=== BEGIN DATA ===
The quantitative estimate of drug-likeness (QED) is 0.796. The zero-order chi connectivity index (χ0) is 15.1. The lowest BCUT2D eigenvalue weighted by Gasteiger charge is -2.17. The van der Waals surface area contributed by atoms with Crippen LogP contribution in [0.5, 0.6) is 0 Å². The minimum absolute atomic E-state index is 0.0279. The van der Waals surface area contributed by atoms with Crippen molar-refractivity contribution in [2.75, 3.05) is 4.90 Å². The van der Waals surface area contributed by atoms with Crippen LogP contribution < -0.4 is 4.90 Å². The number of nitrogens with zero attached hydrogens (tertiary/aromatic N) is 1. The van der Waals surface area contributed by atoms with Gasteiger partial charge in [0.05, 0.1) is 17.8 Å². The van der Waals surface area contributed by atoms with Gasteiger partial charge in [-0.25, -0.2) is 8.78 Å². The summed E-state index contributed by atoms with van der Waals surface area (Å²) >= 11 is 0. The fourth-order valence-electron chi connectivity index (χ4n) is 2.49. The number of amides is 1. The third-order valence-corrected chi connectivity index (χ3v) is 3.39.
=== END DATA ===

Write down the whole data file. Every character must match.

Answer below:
The quantitative estimate of drug-likeness (QED) is 0.796. The zero-order chi connectivity index (χ0) is 15.1. The lowest BCUT2D eigenvalue weighted by Gasteiger charge is -2.17. The van der Waals surface area contributed by atoms with Crippen LogP contribution in [0.5, 0.6) is 0 Å². The minimum absolute atomic E-state index is 0.0279. The van der Waals surface area contributed by atoms with Crippen molar-refractivity contribution in [2.75, 3.05) is 4.90 Å². The van der Waals surface area contributed by atoms with Crippen LogP contribution < -0.4 is 4.90 Å². The number of nitrogens with zero attached hydrogens (tertiary/aromatic N) is 1. The van der Waals surface area contributed by atoms with Gasteiger partial charge in [0.05, 0.1) is 17.8 Å². The van der Waals surface area contributed by atoms with Gasteiger partial charge in [-0.25, -0.2) is 8.78 Å². The summed E-state index contributed by atoms with van der Waals surface area (Å²) >= 11 is 0. The fourth-order valence-electron chi connectivity index (χ4n) is 2.49. The number of amides is 1. The third-order valence-corrected chi connectivity index (χ3v) is 3.39.